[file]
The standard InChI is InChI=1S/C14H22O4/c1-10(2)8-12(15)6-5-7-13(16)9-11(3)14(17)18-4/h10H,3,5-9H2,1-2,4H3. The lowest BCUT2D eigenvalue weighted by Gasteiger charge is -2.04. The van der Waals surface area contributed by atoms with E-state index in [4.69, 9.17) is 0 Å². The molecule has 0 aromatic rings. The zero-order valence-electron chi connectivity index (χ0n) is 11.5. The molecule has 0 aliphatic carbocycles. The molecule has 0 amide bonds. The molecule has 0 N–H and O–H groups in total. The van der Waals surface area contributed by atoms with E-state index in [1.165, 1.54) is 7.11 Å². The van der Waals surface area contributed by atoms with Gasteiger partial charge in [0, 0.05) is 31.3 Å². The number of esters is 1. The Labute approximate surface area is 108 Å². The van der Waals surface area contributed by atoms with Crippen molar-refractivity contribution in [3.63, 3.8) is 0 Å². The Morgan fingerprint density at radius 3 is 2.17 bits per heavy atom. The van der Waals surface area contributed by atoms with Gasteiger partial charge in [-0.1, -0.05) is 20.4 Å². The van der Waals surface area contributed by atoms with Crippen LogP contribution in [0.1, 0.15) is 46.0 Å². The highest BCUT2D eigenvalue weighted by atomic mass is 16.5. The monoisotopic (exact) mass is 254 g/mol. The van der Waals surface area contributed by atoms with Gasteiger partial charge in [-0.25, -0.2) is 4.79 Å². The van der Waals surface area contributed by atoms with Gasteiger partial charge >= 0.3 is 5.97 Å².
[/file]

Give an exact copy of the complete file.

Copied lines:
The standard InChI is InChI=1S/C14H22O4/c1-10(2)8-12(15)6-5-7-13(16)9-11(3)14(17)18-4/h10H,3,5-9H2,1-2,4H3. The lowest BCUT2D eigenvalue weighted by Gasteiger charge is -2.04. The van der Waals surface area contributed by atoms with E-state index in [4.69, 9.17) is 0 Å². The molecule has 0 aromatic rings. The zero-order valence-electron chi connectivity index (χ0n) is 11.5. The molecule has 0 aliphatic carbocycles. The molecule has 0 amide bonds. The molecule has 0 N–H and O–H groups in total. The van der Waals surface area contributed by atoms with E-state index in [1.165, 1.54) is 7.11 Å². The van der Waals surface area contributed by atoms with Gasteiger partial charge in [0, 0.05) is 31.3 Å². The number of esters is 1. The Labute approximate surface area is 108 Å². The van der Waals surface area contributed by atoms with Crippen molar-refractivity contribution in [3.63, 3.8) is 0 Å². The Morgan fingerprint density at radius 3 is 2.17 bits per heavy atom. The van der Waals surface area contributed by atoms with Gasteiger partial charge in [-0.1, -0.05) is 20.4 Å². The van der Waals surface area contributed by atoms with Crippen LogP contribution in [0.1, 0.15) is 46.0 Å². The highest BCUT2D eigenvalue weighted by atomic mass is 16.5. The monoisotopic (exact) mass is 254 g/mol. The van der Waals surface area contributed by atoms with Gasteiger partial charge in [-0.25, -0.2) is 4.79 Å². The van der Waals surface area contributed by atoms with Gasteiger partial charge >= 0.3 is 5.97 Å².